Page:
Nvidia partners with Bosch, Paccar on self-driving vehicles

Nvidia partners with Bosch, Paccar on self-driving vehicles

As Intel buys Mobileye for $15B, Nvidia forms new product partnerships.

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Cleveland, Ohio – It might not be as dramatic as Intel’s $15 billion bid for autonomous vehicle software company Mobileye last week, but computer chip rival Nvidia showed it is also aiming to dominate self-driving computing technology.

In separate announcements last week, Nvidia said it would work with German parts supplier Bosch to develop artificial intelligence-based autonomous vehicle systems and that it’s working with trucking giant Paccar for self-driving commercial vehicles.

"Self-driving cars is a challenge that can finally be solved with recent breakthroughs in deep learning and artificial intelligence," said Jen-Hsun Huang, founder and CEO of Nvidia. "Using DRIVE PX AI car computer, Bosch will build automotive-grade systems for the mass production of autonomous cars. Together we will realize a future where autonomous vehicles make mobility safe and accessible to all."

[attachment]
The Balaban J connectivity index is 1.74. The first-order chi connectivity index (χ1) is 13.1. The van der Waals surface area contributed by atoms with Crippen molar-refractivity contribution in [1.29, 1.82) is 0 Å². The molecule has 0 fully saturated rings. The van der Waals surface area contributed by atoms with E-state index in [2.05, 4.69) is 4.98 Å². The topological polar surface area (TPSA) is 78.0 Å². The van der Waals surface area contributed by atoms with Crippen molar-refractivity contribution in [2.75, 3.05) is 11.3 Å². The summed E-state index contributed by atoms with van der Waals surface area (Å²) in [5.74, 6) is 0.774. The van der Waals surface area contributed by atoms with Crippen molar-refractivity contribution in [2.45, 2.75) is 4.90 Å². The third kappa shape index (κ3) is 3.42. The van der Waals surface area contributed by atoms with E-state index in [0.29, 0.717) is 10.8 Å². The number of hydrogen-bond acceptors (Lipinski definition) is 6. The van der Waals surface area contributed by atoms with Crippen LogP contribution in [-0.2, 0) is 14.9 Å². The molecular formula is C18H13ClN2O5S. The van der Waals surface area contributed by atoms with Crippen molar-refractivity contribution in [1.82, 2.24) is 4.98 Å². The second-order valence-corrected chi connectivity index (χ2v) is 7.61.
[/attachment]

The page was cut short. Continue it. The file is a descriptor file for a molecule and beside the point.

With Paccar, Nvidia executives say the truck maker has developed a test model that is capable of completely autonomous operation, also using the DRIVE PX AI system.

“This is probably the largest single mass of a product that we’ve helped make,” Huang said.

Paccar CEO Ron Armstrong said the truck maker “is exploring automated driving systems, and we are excited about what our collaboration on artificial intelligence with Nvidia has delivered so far.”

Nvidia’s success in winning new work from leading original equipment manufacturers (OEMs) and top suppliers underscores why Intel had to make such a bold move last week to grab Mobileye. While Intel has had some successes in recent years in winning automotive computing work, Nvidia has received the lion’s share of the industry’s leading-edge developments.

About the author: Robert Schoenberger is the editor of Today's Motor Vehicles and a contributor to Today's Medical Developments and Aerospace Manufacturing and DesignHe has written about the automotive industry for more than 17 years at The Plain Dealer in Cleveland, Ohio; The Courier-Journal in Louisville, Kentucky; and The Clarion-Ledger in Jackson, Mississippi.

rschoenberger@gie.net